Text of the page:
…In South Korea, not the United States. The newly elected mayor of Seoul is Park Won Soon, a longtime activist and human rights lawyer who ran on an explicit “Occupy Wall Street platform” of challenging social inequality. Could this happen here as well? Via New Left Project:
Park Won Soon, the newly elected mayor of Seoul, is “perhaps the first politician to win with an Occupy Wall Street platform”.
Park Won Soon ran on a platform of social justice. The previous mayor of Seoul had resigned over the issue of school lunches, Park pushed for the universal provision of lunches to all Seoul school children. He also promised to direct social services to helping the poor and disadvantaged. Korea has become increasingly divided in terms of rich and poor, and Seoul has some of the richest and some of the poorest people in the country. Park pledged to be the mayor of all of Seoul and not just the wealthy. His opponent Na Kyung-won was a wealthy businesswoman. The Park campaign characterized her as part of the 1 percent, whereas Park himself would represent the 99 percent.
The OWS movement in Korea hasn’t been particularly large. About 250 protesters gathered in front of the Financial Services Commission for a weekend of demonstrations in the middle of October. But since then, the focus of the movement for economic justice has been defeating the KORUS Free Trade Agreement.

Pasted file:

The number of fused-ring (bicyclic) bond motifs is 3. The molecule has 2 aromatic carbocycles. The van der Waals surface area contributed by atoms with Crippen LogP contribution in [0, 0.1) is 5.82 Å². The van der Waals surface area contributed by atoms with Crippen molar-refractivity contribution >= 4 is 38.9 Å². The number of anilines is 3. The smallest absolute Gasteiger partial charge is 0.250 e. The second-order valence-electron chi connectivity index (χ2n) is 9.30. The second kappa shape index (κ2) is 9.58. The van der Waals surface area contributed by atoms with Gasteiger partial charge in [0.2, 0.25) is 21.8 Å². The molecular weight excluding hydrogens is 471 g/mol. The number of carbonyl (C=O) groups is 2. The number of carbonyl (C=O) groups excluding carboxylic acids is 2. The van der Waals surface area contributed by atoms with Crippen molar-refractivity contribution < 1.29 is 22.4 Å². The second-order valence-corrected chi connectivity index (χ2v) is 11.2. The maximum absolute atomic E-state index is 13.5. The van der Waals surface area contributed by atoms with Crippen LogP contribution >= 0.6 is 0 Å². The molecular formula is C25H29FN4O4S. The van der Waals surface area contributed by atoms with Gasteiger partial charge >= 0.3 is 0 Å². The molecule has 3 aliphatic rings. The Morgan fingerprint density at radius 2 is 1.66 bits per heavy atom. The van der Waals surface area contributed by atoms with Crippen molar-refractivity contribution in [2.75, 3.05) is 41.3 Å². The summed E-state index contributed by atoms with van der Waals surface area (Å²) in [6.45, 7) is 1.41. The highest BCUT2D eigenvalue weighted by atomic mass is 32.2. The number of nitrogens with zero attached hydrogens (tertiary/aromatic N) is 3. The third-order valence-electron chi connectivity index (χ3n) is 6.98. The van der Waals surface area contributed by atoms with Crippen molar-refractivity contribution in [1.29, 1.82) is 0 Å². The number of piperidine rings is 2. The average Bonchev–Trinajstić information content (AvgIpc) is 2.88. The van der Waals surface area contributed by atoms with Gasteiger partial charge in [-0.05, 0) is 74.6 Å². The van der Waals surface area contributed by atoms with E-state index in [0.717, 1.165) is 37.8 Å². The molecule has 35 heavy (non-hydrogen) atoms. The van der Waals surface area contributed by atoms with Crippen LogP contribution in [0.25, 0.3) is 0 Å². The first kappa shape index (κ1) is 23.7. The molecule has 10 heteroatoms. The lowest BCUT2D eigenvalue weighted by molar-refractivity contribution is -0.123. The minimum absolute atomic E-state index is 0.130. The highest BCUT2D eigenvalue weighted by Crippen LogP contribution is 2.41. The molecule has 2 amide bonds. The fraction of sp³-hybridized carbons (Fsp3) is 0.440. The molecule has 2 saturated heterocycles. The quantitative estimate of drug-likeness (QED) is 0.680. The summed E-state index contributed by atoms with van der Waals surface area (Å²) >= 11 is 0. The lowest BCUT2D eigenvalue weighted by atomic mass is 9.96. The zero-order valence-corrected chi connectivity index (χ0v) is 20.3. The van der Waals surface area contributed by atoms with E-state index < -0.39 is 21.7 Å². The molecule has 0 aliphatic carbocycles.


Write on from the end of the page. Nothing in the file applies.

Park Won Soon is a long-time civic activist who was expelled from school in the mid-1970s for his student activism. Later, as a human rights lawyer, he was active in the democratization movement of the 1980s. In 1994, he helped found one of the pivotal civil society organizations in South Korea: People’s Solidarity for Participatory Democracy (PSPD). This organization focused on expanding the notion of democracy beyond the narrow definition of voting. In those early days of Korean democracy, and to a certain extent even today, Korean politics is rather opaque, still subject to the influence of powerful families and wealthy chaebols (conglomerates). PSPD has done much to bring transparency to government and to dispel what Koreans call jeongkyung yuchak (political-economic collusion). After PSPD, he went on to create the Beautiful Foundation and a thinktank called Hope, both devoted to principles of economic justice and sustainability.
Park’s supporters, during his mayoralty race, extended far beyond his civil society followers. Many Koreans are disgusted with political as usual. They dislike the ruling Grand National Party. But many are not particularly happy about the opposition either. They supported Park because he is not a politician. Much of his support came from younger voters.